- Indiana Parent Trigger Bill Blindsided by Eleventh-Hour Rewrite - April 29, 2011
- Rahm Emanuel: Parent Trigger Warrior - March 3, 2011
- H.L. Mencken on Snyder v. Phelps - March 3, 2011
The Kansas State Board of Education earlier this month signed on to the Common Core State Standards Initiative, making Kansas the 38th state to join the “quiet revolution” toward national education standards. This is very bad news.
To understand why, consider how the Lawrence Journal-World plays up the political implications of Common Core:
The movement toward national standards — the Kansas State Board of Education joined the program earlier this month — comes with plenty of advantages, said Rick Doll, superintendent of the Lawrence school district.
Among them is snuffing the likelihood of political flare-ups, such as the off-and-on debate over whether Kansas should de-emphasize the teaching of evolution in public schools.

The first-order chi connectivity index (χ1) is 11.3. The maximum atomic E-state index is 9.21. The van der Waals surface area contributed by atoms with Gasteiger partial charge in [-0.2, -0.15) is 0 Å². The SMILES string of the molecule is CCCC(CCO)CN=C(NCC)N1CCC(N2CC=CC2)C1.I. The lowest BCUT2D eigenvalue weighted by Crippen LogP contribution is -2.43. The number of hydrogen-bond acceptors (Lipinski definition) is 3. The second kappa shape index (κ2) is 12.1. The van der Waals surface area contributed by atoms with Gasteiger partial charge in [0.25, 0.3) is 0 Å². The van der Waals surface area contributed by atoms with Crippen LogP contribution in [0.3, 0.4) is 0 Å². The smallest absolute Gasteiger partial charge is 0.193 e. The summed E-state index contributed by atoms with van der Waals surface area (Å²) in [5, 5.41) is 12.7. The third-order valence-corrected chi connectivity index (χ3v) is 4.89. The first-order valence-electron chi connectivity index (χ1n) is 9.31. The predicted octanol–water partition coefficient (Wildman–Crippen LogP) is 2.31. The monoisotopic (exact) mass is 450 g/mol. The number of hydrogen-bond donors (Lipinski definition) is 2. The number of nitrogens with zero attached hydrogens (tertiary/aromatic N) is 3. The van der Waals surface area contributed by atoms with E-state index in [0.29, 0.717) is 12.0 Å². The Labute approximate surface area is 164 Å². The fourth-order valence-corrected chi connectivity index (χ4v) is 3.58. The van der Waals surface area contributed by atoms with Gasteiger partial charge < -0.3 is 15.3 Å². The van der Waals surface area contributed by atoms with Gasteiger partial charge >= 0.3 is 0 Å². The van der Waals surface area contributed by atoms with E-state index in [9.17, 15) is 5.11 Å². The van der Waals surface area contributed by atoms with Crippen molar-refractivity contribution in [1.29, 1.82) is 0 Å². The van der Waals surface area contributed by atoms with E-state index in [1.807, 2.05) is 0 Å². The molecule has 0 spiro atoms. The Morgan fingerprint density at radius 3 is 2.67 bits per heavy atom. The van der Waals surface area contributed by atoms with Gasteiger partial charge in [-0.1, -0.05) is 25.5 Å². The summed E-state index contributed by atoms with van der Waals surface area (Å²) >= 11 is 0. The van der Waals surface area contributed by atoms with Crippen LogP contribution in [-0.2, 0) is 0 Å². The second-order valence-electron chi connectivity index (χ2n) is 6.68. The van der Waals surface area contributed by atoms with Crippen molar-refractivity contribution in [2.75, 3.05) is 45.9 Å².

“What we teach in school should not be dependent on the political leanings of a governing body,” Doll said. “With this, there’s less chance of that happening.”
This is dangerous nonsense.
First, by removing decisions about curriculum from state and local school boards, you deny parents and students accountability and their rightful voice. It’s certainly true that 2+2 = 4 whether you live in Honolulu or Hanover. But things are bound to get dicey when it’s a question, say, of whether to teach Richard Dawkins or Howard Zinn.
Second, who’s to say a national governing body would be any less political than a state or local one? A public school system more centralized under the federal government is all but guaranteed to be further co-opted by the Blob.
School Reform News contributor and our friend Neal McCluskey argues at Cato’s blog that hopes for political comity or any sort of consensus about national standards are misplaced:
…[H]aving national standards will only push the fighting to the national level, threatening to tear apart the entire country with conflicts that could have been contained within state or district boundaries. Moreover, the fighting is likely to be even more intense, because with national standards there’s nowhere to go but out of the country if you lose. And that raises what should be the most alarming point for national-standards advocates: What happens if and when you are not in power?
Or, as I put it in an op-ed for Investor’s Business Daily a few months back, if you thought the fight over Texas history textbooks was bad, you ain’t seen nothin’ yet.